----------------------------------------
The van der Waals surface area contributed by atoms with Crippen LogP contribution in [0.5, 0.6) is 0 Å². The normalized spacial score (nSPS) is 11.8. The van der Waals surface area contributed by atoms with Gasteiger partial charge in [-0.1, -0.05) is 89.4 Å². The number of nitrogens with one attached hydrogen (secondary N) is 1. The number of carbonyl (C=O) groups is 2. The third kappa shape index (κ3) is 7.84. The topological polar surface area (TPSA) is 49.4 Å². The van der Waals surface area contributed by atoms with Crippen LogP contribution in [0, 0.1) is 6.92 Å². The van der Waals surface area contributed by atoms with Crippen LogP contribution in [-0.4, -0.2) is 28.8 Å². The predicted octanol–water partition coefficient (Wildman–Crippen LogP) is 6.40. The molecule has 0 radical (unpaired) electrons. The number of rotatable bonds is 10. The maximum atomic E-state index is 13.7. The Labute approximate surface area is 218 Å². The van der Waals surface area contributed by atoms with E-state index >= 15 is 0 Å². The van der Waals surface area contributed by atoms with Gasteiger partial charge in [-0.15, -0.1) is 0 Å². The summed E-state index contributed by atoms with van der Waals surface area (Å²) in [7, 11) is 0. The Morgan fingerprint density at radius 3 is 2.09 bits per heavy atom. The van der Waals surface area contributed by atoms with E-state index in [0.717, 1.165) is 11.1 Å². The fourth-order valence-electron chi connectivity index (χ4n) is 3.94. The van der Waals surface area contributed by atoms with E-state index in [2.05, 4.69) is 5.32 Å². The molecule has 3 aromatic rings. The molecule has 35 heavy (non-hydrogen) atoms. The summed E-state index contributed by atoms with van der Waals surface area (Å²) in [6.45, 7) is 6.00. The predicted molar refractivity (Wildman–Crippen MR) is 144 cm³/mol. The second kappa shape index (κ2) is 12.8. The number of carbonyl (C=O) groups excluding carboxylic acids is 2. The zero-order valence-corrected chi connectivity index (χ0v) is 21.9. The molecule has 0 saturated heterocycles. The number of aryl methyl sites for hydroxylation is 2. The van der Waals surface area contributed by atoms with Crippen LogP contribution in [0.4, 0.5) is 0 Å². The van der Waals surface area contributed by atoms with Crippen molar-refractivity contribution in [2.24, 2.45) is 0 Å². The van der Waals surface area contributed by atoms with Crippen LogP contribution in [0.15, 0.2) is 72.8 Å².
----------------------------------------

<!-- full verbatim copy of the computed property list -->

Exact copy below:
The van der Waals surface area contributed by atoms with Crippen LogP contribution in [0.5, 0.6) is 0 Å². The normalized spacial score (nSPS) is 11.8. The van der Waals surface area contributed by atoms with Gasteiger partial charge in [-0.1, -0.05) is 89.4 Å². The number of nitrogens with one attached hydrogen (secondary N) is 1. The number of carbonyl (C=O) groups is 2. The third kappa shape index (κ3) is 7.84. The topological polar surface area (TPSA) is 49.4 Å². The van der Waals surface area contributed by atoms with Crippen LogP contribution in [0, 0.1) is 6.92 Å². The van der Waals surface area contributed by atoms with Crippen LogP contribution in [-0.4, -0.2) is 28.8 Å². The predicted octanol–water partition coefficient (Wildman–Crippen LogP) is 6.40. The molecule has 0 radical (unpaired) electrons. The number of rotatable bonds is 10. The maximum atomic E-state index is 13.7. The Labute approximate surface area is 218 Å². The van der Waals surface area contributed by atoms with E-state index >= 15 is 0 Å². The van der Waals surface area contributed by atoms with Gasteiger partial charge in [-0.15, -0.1) is 0 Å². The summed E-state index contributed by atoms with van der Waals surface area (Å²) in [7, 11) is 0. The Morgan fingerprint density at radius 3 is 2.09 bits per heavy atom. The van der Waals surface area contributed by atoms with E-state index in [0.717, 1.165) is 11.1 Å². The fourth-order valence-electron chi connectivity index (χ4n) is 3.94. The van der Waals surface area contributed by atoms with E-state index in [2.05, 4.69) is 5.32 Å². The molecule has 3 aromatic rings. The molecule has 35 heavy (non-hydrogen) atoms. The summed E-state index contributed by atoms with van der Waals surface area (Å²) in [6.45, 7) is 6.00. The predicted molar refractivity (Wildman–Crippen MR) is 144 cm³/mol. The second kappa shape index (κ2) is 12.8. The number of carbonyl (C=O) groups excluding carboxylic acids is 2. The zero-order valence-corrected chi connectivity index (χ0v) is 21.9. The molecule has 0 saturated heterocycles. The number of aryl methyl sites for hydroxylation is 2. The van der Waals surface area contributed by atoms with Crippen LogP contribution in [0.4, 0.5) is 0 Å². The van der Waals surface area contributed by atoms with Crippen molar-refractivity contribution in [2.24, 2.45) is 0 Å². The van der Waals surface area contributed by atoms with Crippen LogP contribution in [0.15, 0.2) is 72.8 Å².